Online banking lets customers do all their banking from anywhere they like on the secure website of a their financial institution. You can perform the same tasks as you could with a brick and mortar bank, such as:
- Transactions like bill payment, transferring funds and completing loan applications
- Non-Transactions such as checking online statements, asking questions and obtaining location information
- Financial management support which allows you to import your online banking data into a personal accounting software system so you can manage several accounts at once
Online Banking Evolution
Online banking has its origins in the distance banking services that some banks used in the 1980s. With these systems, you could use a monitor and access your banking information over a phone line. The first financial institution to offer online internet banking services was the Stanford Federal Credit Union in 1994.
Today, most large national banks, credit unions, and regional banks offer some sort of online banking. There are also several online banks that do not have any brick and mortar locations. They are sometimes called virtual banks.
Fully functional online banks are readily available for free or a small free. Some have limited functionality. However, with an estimated 13 million people logging in daily to check their balances and do transactions, soon all banks will have full service online banking.
The biggest obstacle to overcome with online banking was to design the system in such a way that the customers trusted it. If the website turned out to be confusing, hard to use, inaccurate or especially, not trustworthy, it would not work.
So, from the start, security was the biggest issue.
Online Banking Security
You usually use a single password authentication for online shopping. However, that is not enough for online banking applications. Currently, there are two security approaches used by banks:
- All transactions are digitally signed and encrypted. The signature generation and encryption are stored on smartcards or other memory devices.
- The system we are used to in the US is called the PIN/TAN system. The way this works is that the PIN represents a password that you use to login. The TAN is a password which is used to authenticate your transactions. The best way to generate a TAN is to do it when needed using a security token which contain completely unique characteristics. They most common way to distribute them is via letter.
When you use PIN/TAN online, SSL secured connections also help prevent any data theft issues.
When an online bank is under “attack”, the method is usually to deceive you into providing legitimate TAN and login in information. One of these methods is called phishing. This is where you receive an apparently valid email from your institution asking you to go online to “verify your account” or something of that nature. Of course, it is not a valid financial institution and if you follow the instructions, your financial information will have been provided to a scammer.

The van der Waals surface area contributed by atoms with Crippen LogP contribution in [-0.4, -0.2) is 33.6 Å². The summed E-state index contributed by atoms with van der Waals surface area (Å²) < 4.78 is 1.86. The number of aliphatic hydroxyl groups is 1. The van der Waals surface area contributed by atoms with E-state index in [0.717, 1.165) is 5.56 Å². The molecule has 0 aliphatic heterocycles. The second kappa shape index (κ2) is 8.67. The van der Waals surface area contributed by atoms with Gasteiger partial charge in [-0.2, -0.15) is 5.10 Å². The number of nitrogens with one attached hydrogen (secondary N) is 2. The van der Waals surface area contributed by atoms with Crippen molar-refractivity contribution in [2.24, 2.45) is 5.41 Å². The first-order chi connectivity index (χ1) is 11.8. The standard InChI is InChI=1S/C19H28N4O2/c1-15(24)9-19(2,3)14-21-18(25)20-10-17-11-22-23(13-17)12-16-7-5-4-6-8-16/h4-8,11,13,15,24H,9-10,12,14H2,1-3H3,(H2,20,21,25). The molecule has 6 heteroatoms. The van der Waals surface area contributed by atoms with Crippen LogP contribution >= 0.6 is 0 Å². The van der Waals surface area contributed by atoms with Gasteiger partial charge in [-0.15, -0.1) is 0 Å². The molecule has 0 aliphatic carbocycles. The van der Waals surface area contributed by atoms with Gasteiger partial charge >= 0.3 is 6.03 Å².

Digital certificates and virus scanners are used to counterattack these security breaches.
Advantages and Disadvantages of Online Banking
Banks see online banking as a dynamic, value added, efficient way of not only doing business but of adding and retaining customers. It also acts to reduce paper handling and personal interaction costs enabling them to be more competitive.
Some of the advantages of online banking include:
- 24/7 access- These banks never close (unless the site is briefly down for maintenance). They are only a mouse click away.
- Convenience- You can do your banking online from anywhere you can obtain internet access and at any time of the day or night.
- Money Management- You can usually access different financial tools to effectively manage all of your accounts. This includes stock quotes, alerts, spreadsheets and the ability to download your financial data.
- Speed- The transactions are handled with a speed that usually surpasses that of an ATM.
- Your money is usually FDIC insured just like in a brick and mortar facility.
Some of the disadvantages of online banking include:
- There may be somewhat of a learning curve at first until you find out how to access everything.
- When you start-up, it might take awhile until all of your assets can be viewed especially if you are planning for multiple users on the site.
- It also can take time to build trust on a site. For example, initially you might be wondering if the transaction actually made it through the system or if that transfer will show up.